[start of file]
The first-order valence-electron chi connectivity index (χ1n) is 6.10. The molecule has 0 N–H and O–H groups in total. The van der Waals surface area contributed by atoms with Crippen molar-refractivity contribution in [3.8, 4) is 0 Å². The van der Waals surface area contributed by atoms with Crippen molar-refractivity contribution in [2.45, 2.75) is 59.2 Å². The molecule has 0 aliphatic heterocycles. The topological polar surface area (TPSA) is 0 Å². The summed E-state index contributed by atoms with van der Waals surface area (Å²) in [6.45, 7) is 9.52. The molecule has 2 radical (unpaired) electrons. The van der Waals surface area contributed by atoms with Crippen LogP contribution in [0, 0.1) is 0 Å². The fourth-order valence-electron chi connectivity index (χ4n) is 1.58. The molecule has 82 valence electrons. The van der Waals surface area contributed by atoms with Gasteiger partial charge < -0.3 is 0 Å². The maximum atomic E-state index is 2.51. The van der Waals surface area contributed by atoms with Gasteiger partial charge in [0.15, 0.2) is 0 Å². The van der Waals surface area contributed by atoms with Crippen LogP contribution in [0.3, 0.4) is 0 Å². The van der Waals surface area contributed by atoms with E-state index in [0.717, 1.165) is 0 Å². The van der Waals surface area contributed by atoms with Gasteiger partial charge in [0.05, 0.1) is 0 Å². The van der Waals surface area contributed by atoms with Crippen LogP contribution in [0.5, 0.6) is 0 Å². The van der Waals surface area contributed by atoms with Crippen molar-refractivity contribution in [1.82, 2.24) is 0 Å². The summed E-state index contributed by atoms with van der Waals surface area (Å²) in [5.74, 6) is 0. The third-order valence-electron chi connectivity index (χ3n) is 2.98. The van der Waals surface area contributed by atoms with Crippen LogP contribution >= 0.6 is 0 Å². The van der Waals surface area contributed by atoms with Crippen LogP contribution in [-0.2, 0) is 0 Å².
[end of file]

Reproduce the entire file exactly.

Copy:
The first-order valence-electron chi connectivity index (χ1n) is 6.10. The molecule has 0 N–H and O–H groups in total. The van der Waals surface area contributed by atoms with Crippen molar-refractivity contribution in [3.8, 4) is 0 Å². The van der Waals surface area contributed by atoms with Crippen molar-refractivity contribution in [2.45, 2.75) is 59.2 Å². The molecule has 0 aliphatic heterocycles. The topological polar surface area (TPSA) is 0 Å². The summed E-state index contributed by atoms with van der Waals surface area (Å²) in [6.45, 7) is 9.52. The molecule has 2 radical (unpaired) electrons. The van der Waals surface area contributed by atoms with Crippen LogP contribution in [0, 0.1) is 0 Å². The fourth-order valence-electron chi connectivity index (χ4n) is 1.58. The molecule has 82 valence electrons. The van der Waals surface area contributed by atoms with Gasteiger partial charge < -0.3 is 0 Å². The maximum atomic E-state index is 2.51. The van der Waals surface area contributed by atoms with Gasteiger partial charge in [0.15, 0.2) is 0 Å². The van der Waals surface area contributed by atoms with Crippen LogP contribution in [0.3, 0.4) is 0 Å². The van der Waals surface area contributed by atoms with E-state index in [0.717, 1.165) is 0 Å². The van der Waals surface area contributed by atoms with Gasteiger partial charge in [0.05, 0.1) is 0 Å². The van der Waals surface area contributed by atoms with Crippen LogP contribution in [0.5, 0.6) is 0 Å². The van der Waals surface area contributed by atoms with Crippen molar-refractivity contribution in [1.82, 2.24) is 0 Å². The summed E-state index contributed by atoms with van der Waals surface area (Å²) in [5.74, 6) is 0. The third-order valence-electron chi connectivity index (χ3n) is 2.98. The van der Waals surface area contributed by atoms with Crippen LogP contribution >= 0.6 is 0 Å². The van der Waals surface area contributed by atoms with Crippen LogP contribution in [-0.2, 0) is 0 Å².